Hark the Herald Tribune Sings

by Kieran Healy on December 21, 2004

It’s Christmas here at Crooked Timber, though this does not mean we are “Republicans”:http://www.slate.com/id/2111014/#red. I can’t hope to match Maria’s “instant-classic Christmas post”:https://www.crookedtimber.org/archives/001013.html from last year — for one thing, it’s harder to stir up the ole Christmas cheer in the “Sonoran Desert”:http://www.branimirphoto.ca/gallery/arizona/sonoran_desert.html than the “Champs Elysees”:http://travel.guardian.co.uk/gallery/image/0,8564,-10304117908,00.html. But it’s not impossible. Last year we had a thread about the “Most Annoying Christmas Songs”:https://www.crookedtimber.org/archives/000943.html, and my feeling is that being down on Christmas music is so over.[1] Here instead are four Christmas songs I like. Besides being songs for the season, they are all songs for two voices in conversation — or argument.

Baby It’s Cold Outside.
An oldie and a goodie, despite the slight date-rape overtones of the whole thing. “The neighbors might think / … Say what’s in this drink.” Um, yes. I sometimes imagine the deleted verse that goes

Please let me out — But baby it’s cold out there
I’m going to shout — No help to be had out there
I’m using my Mace — I’m blinded! It hurts! My eyes!
Now open that door — I’ll crawl there right now, on the floor

And so on. Nevertheless, I’m still very partial to the “Dinah Shore”:http://www.museum.tv/archives/etv/S/htmlS/shoredinah/shoredinah.htm version. The Dean Martin one is pretty good, too, though appropriately enough he has a whole chorus in the bachelor pad with him.

Quoi, Ma Voisine, Es-Tu Fachée?
I know the English version of this song, called *Neighbor, Neighbor*. It appears on Jane Sibbery’s live album “Child: Music for the Christmas Season”:http://www.amazon.com/exec/obidos/ASIN/B000005JD9/kieranhealysw-20/ref=nosim/, which incidentally is easily in the running for Best Christmas Album Ever. The song is about two people on the way to see the newborn Jesus, though one of them is considerably less impressed with the details of the birth than the other, and more alert to some of the oddities of its circumstances. The live version has the lines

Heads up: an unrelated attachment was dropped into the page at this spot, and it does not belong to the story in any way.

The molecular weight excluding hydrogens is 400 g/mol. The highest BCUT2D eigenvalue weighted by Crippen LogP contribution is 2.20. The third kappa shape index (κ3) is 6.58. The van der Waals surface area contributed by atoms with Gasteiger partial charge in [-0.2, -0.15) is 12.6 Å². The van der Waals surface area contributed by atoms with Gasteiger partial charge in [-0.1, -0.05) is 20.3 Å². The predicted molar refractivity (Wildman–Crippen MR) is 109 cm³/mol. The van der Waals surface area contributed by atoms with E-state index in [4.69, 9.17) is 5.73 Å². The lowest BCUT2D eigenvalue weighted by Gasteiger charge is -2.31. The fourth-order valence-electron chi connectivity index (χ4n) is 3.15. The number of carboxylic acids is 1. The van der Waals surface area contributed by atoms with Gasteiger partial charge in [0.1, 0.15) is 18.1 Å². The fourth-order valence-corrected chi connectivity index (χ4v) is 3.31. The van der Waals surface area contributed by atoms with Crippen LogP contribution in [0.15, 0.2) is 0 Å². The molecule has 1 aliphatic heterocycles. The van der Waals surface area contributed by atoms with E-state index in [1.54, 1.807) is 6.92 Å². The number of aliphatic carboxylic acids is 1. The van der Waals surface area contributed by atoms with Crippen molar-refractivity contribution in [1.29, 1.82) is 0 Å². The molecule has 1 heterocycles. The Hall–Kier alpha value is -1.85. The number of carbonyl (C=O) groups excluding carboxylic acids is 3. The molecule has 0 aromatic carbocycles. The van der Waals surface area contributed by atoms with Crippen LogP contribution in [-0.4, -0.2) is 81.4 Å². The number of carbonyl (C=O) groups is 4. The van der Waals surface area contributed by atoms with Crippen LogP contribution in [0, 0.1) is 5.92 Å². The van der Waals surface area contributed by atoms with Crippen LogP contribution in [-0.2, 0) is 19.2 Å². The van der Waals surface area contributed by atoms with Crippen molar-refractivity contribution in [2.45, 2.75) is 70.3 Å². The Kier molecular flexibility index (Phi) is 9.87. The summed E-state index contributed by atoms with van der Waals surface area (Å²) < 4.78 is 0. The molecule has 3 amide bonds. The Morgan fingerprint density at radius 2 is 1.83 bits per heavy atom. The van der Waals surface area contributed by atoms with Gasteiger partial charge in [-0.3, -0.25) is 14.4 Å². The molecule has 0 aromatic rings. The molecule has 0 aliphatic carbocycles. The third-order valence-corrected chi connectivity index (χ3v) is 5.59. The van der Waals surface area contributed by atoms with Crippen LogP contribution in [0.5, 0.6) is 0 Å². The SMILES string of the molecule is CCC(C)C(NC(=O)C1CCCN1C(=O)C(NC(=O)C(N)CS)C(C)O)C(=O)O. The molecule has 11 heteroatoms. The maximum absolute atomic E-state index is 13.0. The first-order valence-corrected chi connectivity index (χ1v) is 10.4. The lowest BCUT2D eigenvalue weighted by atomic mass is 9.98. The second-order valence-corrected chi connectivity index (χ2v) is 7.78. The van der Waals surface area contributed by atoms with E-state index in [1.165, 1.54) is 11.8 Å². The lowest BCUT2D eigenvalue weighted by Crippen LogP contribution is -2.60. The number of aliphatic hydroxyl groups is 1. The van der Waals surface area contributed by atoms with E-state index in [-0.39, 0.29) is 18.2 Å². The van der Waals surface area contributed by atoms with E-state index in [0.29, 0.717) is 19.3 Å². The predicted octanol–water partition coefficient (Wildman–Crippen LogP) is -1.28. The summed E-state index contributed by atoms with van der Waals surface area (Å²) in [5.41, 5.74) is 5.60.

#1: Hey — hey — you said she was a Virgin and then you said she had a husband …
#2: There are many unexplained miracles in this happening —
#1: But —
#2: You shouldn’t be focusing on the husband at this time

Watchman Tell Us of the Night.
This one is a bit more serious. It was written in 1825. It is best heard at Midnight Mass in a darkened church sung in call-and-response fashion by two male voices, one at the altar and the other entering from outside, ideally with a lantern or other light. And if that doesn’t send a shiver down your spine, well, bugger off.

Fairytale of New York.
All together now! In your best drunk-off-yer-arse voices! “So haaapy Christmus, Oy luv ya baaaby… I can see a batter time… when all our dreams come true… ” _Fairytale of New York_ is, objectively speaking, simply the best Christmas song ever written. The fact that it is ideally suited to small groups of maudlin Irish guys thousands of miles from home is only one of its many, many virtues. It also, I believe, occupies a sociologically sigificant spot in Irish extended-family Christmas singalongs. When I was growing up (in the 1970s), these events were cherished by children as the time when you could hear elderly relatives wearing “Pioneer pins”:http://www.pioneertotal.ie/ cheerfully admit to using prostitutes (during mandatory renditions of _The Boxer_). These days relatives of all ages get to belt out “You’re an auld slut on junk” and “You scumbag, you maggot, you cheap lousy faggot,” etc, late in the evening.

fn1. Along with the expression “So over,” I imagine.



girly 12.21.04 at 6:30 am

Maria’s “girly” post? I still remember that beginning with the all-time worst sentence on Crooked Timber. Seems like it has relevance for the recent discussion about women and blogs.


Ray 12.21.04 at 8:47 am